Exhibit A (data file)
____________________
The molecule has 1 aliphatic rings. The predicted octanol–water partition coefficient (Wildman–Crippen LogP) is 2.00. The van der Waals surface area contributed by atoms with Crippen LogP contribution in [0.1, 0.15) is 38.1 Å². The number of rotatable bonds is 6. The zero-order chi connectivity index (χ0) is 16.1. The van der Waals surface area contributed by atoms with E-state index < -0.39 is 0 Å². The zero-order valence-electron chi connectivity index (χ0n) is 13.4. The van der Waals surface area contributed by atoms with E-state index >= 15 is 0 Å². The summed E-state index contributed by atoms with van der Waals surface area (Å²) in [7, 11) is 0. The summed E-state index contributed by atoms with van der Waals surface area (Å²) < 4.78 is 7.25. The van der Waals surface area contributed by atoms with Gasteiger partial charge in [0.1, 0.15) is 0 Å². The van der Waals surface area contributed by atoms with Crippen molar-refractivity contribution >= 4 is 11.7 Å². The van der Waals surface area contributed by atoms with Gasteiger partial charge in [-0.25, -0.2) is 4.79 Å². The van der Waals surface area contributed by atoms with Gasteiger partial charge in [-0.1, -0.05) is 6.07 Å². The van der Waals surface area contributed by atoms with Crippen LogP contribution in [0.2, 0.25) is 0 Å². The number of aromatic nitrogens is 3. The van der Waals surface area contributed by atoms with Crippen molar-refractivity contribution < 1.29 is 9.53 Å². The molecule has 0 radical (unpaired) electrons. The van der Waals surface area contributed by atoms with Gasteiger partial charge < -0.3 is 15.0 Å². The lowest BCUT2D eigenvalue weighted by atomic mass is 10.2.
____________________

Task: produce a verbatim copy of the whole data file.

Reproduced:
The molecule has 1 aliphatic rings. The predicted octanol–water partition coefficient (Wildman–Crippen LogP) is 2.00. The van der Waals surface area contributed by atoms with Crippen LogP contribution in [0.1, 0.15) is 38.1 Å². The number of rotatable bonds is 6. The zero-order chi connectivity index (χ0) is 16.1. The van der Waals surface area contributed by atoms with E-state index < -0.39 is 0 Å². The zero-order valence-electron chi connectivity index (χ0n) is 13.4. The van der Waals surface area contributed by atoms with E-state index >= 15 is 0 Å². The summed E-state index contributed by atoms with van der Waals surface area (Å²) in [7, 11) is 0. The summed E-state index contributed by atoms with van der Waals surface area (Å²) < 4.78 is 7.25. The van der Waals surface area contributed by atoms with Gasteiger partial charge in [0.1, 0.15) is 0 Å². The van der Waals surface area contributed by atoms with Crippen molar-refractivity contribution >= 4 is 11.7 Å². The van der Waals surface area contributed by atoms with Gasteiger partial charge in [-0.25, -0.2) is 4.79 Å². The van der Waals surface area contributed by atoms with Gasteiger partial charge in [-0.1, -0.05) is 6.07 Å². The van der Waals surface area contributed by atoms with Crippen LogP contribution in [0.2, 0.25) is 0 Å². The number of aromatic nitrogens is 3. The van der Waals surface area contributed by atoms with Crippen molar-refractivity contribution < 1.29 is 9.53 Å². The molecule has 0 radical (unpaired) electrons. The van der Waals surface area contributed by atoms with Gasteiger partial charge < -0.3 is 15.0 Å². The lowest BCUT2D eigenvalue weighted by atomic mass is 10.2.